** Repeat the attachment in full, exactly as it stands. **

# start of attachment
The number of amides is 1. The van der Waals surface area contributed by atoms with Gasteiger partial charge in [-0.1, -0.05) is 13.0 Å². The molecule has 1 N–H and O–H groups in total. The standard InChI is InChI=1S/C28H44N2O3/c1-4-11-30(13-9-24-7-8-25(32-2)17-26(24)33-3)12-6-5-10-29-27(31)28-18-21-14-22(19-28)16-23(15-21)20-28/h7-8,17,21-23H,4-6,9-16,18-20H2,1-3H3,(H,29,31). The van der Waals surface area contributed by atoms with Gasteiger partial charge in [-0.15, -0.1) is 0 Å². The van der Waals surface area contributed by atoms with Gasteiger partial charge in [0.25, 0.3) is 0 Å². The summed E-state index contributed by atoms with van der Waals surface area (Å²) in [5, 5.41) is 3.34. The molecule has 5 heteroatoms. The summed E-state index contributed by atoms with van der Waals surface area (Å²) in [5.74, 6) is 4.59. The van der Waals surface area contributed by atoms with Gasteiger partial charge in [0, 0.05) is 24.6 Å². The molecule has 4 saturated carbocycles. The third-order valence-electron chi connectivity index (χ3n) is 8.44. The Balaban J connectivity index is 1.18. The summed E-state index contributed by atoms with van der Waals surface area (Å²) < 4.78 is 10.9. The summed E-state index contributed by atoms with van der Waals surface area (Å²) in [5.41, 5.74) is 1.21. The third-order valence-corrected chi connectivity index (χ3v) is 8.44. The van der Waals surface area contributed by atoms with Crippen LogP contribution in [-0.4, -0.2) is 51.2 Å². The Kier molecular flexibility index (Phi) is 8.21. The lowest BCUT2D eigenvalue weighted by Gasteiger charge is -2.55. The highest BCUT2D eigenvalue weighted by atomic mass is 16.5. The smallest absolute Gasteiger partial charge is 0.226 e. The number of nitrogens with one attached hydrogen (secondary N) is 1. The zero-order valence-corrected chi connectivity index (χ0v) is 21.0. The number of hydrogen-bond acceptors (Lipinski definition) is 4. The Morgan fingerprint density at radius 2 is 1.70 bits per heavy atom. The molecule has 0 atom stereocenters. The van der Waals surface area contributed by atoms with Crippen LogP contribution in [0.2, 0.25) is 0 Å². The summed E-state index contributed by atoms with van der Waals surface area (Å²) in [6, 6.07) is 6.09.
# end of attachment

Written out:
The number of amides is 1. The van der Waals surface area contributed by atoms with Gasteiger partial charge in [-0.1, -0.05) is 13.0 Å². The molecule has 1 N–H and O–H groups in total. The standard InChI is InChI=1S/C28H44N2O3/c1-4-11-30(13-9-24-7-8-25(32-2)17-26(24)33-3)12-6-5-10-29-27(31)28-18-21-14-22(19-28)16-23(15-21)20-28/h7-8,17,21-23H,4-6,9-16,18-20H2,1-3H3,(H,29,31). The van der Waals surface area contributed by atoms with Gasteiger partial charge in [-0.15, -0.1) is 0 Å². The van der Waals surface area contributed by atoms with Gasteiger partial charge in [0.25, 0.3) is 0 Å². The summed E-state index contributed by atoms with van der Waals surface area (Å²) in [5, 5.41) is 3.34. The molecule has 5 heteroatoms. The summed E-state index contributed by atoms with van der Waals surface area (Å²) in [5.74, 6) is 4.59. The van der Waals surface area contributed by atoms with Gasteiger partial charge in [0, 0.05) is 24.6 Å². The molecule has 4 saturated carbocycles. The third-order valence-electron chi connectivity index (χ3n) is 8.44. The Balaban J connectivity index is 1.18. The summed E-state index contributed by atoms with van der Waals surface area (Å²) < 4.78 is 10.9. The summed E-state index contributed by atoms with van der Waals surface area (Å²) in [5.41, 5.74) is 1.21. The third-order valence-corrected chi connectivity index (χ3v) is 8.44. The van der Waals surface area contributed by atoms with Crippen LogP contribution in [-0.4, -0.2) is 51.2 Å². The Kier molecular flexibility index (Phi) is 8.21. The lowest BCUT2D eigenvalue weighted by Gasteiger charge is -2.55. The highest BCUT2D eigenvalue weighted by atomic mass is 16.5. The smallest absolute Gasteiger partial charge is 0.226 e. The number of nitrogens with one attached hydrogen (secondary N) is 1. The zero-order valence-corrected chi connectivity index (χ0v) is 21.0. The number of hydrogen-bond acceptors (Lipinski definition) is 4. The Morgan fingerprint density at radius 2 is 1.70 bits per heavy atom. The molecule has 0 atom stereocenters. The van der Waals surface area contributed by atoms with Crippen LogP contribution in [0.2, 0.25) is 0 Å². The summed E-state index contributed by atoms with van der Waals surface area (Å²) in [6, 6.07) is 6.09.